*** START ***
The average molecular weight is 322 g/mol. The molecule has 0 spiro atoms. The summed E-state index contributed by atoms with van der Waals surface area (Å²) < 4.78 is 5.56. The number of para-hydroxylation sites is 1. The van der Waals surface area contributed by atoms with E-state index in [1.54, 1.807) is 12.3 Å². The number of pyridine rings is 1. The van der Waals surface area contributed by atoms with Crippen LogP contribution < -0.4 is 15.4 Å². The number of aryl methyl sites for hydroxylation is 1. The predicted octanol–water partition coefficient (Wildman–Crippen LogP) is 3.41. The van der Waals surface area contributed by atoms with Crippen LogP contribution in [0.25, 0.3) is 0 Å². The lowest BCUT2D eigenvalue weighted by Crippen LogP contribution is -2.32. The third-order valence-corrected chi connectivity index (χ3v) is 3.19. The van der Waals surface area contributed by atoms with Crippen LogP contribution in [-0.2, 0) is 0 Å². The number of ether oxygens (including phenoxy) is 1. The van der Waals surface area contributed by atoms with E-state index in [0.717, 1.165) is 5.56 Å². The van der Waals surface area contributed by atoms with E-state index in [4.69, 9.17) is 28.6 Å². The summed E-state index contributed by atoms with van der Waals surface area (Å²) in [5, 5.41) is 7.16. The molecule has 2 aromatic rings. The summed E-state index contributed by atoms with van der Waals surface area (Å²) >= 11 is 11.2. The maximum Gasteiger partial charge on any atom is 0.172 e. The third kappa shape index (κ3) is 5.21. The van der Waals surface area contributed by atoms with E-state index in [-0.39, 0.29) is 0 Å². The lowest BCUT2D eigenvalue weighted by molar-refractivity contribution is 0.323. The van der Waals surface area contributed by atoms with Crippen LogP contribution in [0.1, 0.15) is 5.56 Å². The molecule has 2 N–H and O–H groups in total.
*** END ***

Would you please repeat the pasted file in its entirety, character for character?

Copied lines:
The average molecular weight is 322 g/mol. The molecule has 0 spiro atoms. The summed E-state index contributed by atoms with van der Waals surface area (Å²) < 4.78 is 5.56. The number of para-hydroxylation sites is 1. The van der Waals surface area contributed by atoms with E-state index in [1.54, 1.807) is 12.3 Å². The number of pyridine rings is 1. The van der Waals surface area contributed by atoms with Crippen LogP contribution < -0.4 is 15.4 Å². The number of aryl methyl sites for hydroxylation is 1. The predicted octanol–water partition coefficient (Wildman–Crippen LogP) is 3.41. The van der Waals surface area contributed by atoms with Crippen LogP contribution in [0.25, 0.3) is 0 Å². The lowest BCUT2D eigenvalue weighted by Crippen LogP contribution is -2.32. The third-order valence-corrected chi connectivity index (χ3v) is 3.19. The van der Waals surface area contributed by atoms with Crippen LogP contribution in [-0.2, 0) is 0 Å². The number of ether oxygens (including phenoxy) is 1. The van der Waals surface area contributed by atoms with E-state index in [0.717, 1.165) is 5.56 Å². The van der Waals surface area contributed by atoms with E-state index in [4.69, 9.17) is 28.6 Å². The summed E-state index contributed by atoms with van der Waals surface area (Å²) in [5, 5.41) is 7.16. The molecule has 2 aromatic rings. The summed E-state index contributed by atoms with van der Waals surface area (Å²) >= 11 is 11.2. The maximum Gasteiger partial charge on any atom is 0.172 e. The third kappa shape index (κ3) is 5.21. The van der Waals surface area contributed by atoms with E-state index in [-0.39, 0.29) is 0 Å². The lowest BCUT2D eigenvalue weighted by molar-refractivity contribution is 0.323. The van der Waals surface area contributed by atoms with Crippen LogP contribution in [0.1, 0.15) is 5.56 Å². The molecule has 2 N–H and O–H groups in total.